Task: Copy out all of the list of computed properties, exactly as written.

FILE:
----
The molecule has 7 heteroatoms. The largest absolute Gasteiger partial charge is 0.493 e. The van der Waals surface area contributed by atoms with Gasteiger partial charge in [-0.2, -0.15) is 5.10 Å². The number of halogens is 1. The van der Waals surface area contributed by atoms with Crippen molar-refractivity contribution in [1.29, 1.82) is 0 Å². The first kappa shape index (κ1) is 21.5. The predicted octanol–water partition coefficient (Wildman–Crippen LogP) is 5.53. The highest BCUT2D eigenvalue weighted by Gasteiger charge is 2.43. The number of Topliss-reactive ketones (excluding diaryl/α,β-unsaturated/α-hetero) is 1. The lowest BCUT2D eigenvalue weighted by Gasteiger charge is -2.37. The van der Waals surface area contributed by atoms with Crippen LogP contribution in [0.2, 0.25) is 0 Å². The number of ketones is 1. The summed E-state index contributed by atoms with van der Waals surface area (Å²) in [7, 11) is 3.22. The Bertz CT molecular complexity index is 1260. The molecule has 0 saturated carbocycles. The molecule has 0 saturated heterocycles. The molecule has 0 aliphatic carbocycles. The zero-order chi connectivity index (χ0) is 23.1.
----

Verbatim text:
The molecule has 7 heteroatoms. The largest absolute Gasteiger partial charge is 0.493 e. The van der Waals surface area contributed by atoms with Gasteiger partial charge in [-0.2, -0.15) is 5.10 Å². The number of halogens is 1. The van der Waals surface area contributed by atoms with Crippen molar-refractivity contribution in [1.29, 1.82) is 0 Å². The first kappa shape index (κ1) is 21.5. The predicted octanol–water partition coefficient (Wildman–Crippen LogP) is 5.53. The highest BCUT2D eigenvalue weighted by Gasteiger charge is 2.43. The number of Topliss-reactive ketones (excluding diaryl/α,β-unsaturated/α-hetero) is 1. The lowest BCUT2D eigenvalue weighted by Gasteiger charge is -2.37. The van der Waals surface area contributed by atoms with Crippen LogP contribution in [0.2, 0.25) is 0 Å². The number of ketones is 1. The summed E-state index contributed by atoms with van der Waals surface area (Å²) in [7, 11) is 3.22. The Bertz CT molecular complexity index is 1260. The molecule has 0 saturated carbocycles. The molecule has 0 saturated heterocycles. The molecule has 0 aliphatic carbocycles. The zero-order chi connectivity index (χ0) is 23.1.